This women’s history month, some of our female staff attended the 25th annual Women’s Business Conference “Spark” hosted by the Dallas Regional Chamber. This event generally falls on or near International Women’s Day and includes a robust agenda honoring local female leaders who share their voices and experiences in the workplace with attendees. The 2023 Women’s Business Conference was held at Gilley’s in Dallas and featured several local leaders.
The first speaker was Deryl McKissack, president and CEO of McKissack and McKissack, a woman-owned architectural and engineering firm. McKissack was interviewed by Hattie Hill, president and CEO of the T.D. Jakes Foundation. McKissack, who holds a professional engineer (PE) designation and earned a bachelor’s degree in civil engineering from Howard University, shared about her journey as a Black woman starting her firm in a career field traditionally dominated by men. McKissack has led such notable architectural and engineering projects such as the Museum of African American History and Culture, the Obama Presidential Center and the Martin Luther King Jr. Memorial. McKissack’s firm has more than 150 employees across seven different U.S. offices, including one in Dallas, with main offices in Chicago and Washington, D.C.
The next speaker was Megha Tolia, president and COO of Shondaland. Shondaland is a creative entertainment company responsible for television series like Bridgerton and Grey’s Anatomy, both involving Shondaland founder Shonda Rhimes as creator, writer or producer. Interviewed by April Allen, president and COO of Southern Gateway Public Green Foundation, Tolia shared about transitioning from leading more consumer brand businesses with consumable products to a purely creative operation. Tolia lived in San Francisco, Italy, and now calls North Texas home.
The keynote speaker of the day was Jen Hatmaker, a New York Times Bestselling author and podcaster. Hatmaker shared with the female audience about being a working mother of five and growing through life’s adversity with the friendship and community of other women. One notable part of her presentation was when she connected the audience by asking women to volunteer and shout out an area of adversity in their individual life. If the audience heard something they had also experienced, Hatmaker asked the audience to simply shout out “same.”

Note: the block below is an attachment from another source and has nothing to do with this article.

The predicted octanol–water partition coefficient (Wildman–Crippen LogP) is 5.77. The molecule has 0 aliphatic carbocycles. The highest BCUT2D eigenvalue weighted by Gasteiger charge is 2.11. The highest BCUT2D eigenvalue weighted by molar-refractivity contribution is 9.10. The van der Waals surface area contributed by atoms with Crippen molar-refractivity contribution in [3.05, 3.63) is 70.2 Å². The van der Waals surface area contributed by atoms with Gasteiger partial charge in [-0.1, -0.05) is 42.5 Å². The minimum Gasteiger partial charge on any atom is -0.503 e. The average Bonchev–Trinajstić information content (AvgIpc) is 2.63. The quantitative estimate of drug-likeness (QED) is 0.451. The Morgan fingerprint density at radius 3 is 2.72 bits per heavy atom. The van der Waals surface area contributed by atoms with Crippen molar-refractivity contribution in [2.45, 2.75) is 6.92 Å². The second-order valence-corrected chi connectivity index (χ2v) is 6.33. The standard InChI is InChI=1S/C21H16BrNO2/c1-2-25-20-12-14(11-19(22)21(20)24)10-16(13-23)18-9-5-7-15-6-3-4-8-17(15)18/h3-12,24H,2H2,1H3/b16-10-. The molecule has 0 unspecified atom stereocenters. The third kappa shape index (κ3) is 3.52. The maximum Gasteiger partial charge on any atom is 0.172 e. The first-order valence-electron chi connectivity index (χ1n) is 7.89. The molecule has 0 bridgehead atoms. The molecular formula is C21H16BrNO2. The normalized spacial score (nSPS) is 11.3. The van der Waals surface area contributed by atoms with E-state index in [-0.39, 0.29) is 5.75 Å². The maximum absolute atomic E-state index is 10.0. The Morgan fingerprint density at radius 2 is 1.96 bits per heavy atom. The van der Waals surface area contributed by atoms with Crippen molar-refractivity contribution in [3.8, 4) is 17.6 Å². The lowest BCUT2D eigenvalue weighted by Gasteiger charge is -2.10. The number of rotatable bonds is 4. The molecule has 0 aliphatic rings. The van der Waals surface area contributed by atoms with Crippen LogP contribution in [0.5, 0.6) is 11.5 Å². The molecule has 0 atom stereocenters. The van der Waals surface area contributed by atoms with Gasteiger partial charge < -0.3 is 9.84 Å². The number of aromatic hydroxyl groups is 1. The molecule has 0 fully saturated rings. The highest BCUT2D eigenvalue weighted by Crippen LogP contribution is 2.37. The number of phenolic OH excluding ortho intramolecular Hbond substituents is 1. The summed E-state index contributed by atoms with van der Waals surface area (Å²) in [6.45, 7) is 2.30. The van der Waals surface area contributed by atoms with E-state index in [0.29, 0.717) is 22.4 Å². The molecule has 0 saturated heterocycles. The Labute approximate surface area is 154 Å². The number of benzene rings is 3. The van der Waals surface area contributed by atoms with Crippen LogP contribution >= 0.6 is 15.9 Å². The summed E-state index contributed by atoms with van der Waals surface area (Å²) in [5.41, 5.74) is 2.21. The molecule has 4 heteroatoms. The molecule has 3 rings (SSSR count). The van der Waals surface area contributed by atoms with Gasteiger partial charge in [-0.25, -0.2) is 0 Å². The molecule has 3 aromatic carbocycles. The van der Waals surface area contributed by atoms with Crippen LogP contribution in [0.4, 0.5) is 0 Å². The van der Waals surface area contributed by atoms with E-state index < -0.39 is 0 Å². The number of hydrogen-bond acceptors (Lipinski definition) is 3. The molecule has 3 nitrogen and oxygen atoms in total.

The number of times “same” was mentioned was uncountable, proving everyone in the room shared some type of adversity – this can connect us and help us through tough life seasons.
As women, we can sometimes feel isolated, even in our careers. This is why connecting with a mentor and/or finding community with others in the same seasons of professional lives can be tremendously helpful. Each of the speakers at DRC’s Spark Women’s Business Conference shared their unique perspectives and journeys to where they are today. Additionally, the Spark conference included a new event feature: a marketplace promoting several different woman-owned entrepreneurs and other woman-owned businesses and nonprofit organizations.
Buckner is made up of a 79% female workforce. It’s important for female staff to hear from other community female leaders, but also for Buckner leaders who serve female clients experiencing a Buckner ministry.
By knowing the challenges women face in the workforce today, our staff can better empathize and strategize how to best equip, empower and engage with female clients who may need to start a small business to contribute to their family’s finances, or to help a single mother who is the sole income earner for her and her children.
The women at Buckner serve in a variety of capacities. We have mothers, daughters, granddaughters, sisters, aunts, wives, ministers, Ph.D. earners and more. Each individual helps make our organization great and unique. Buckner International celebrates its female staff during women’s history month and all year long.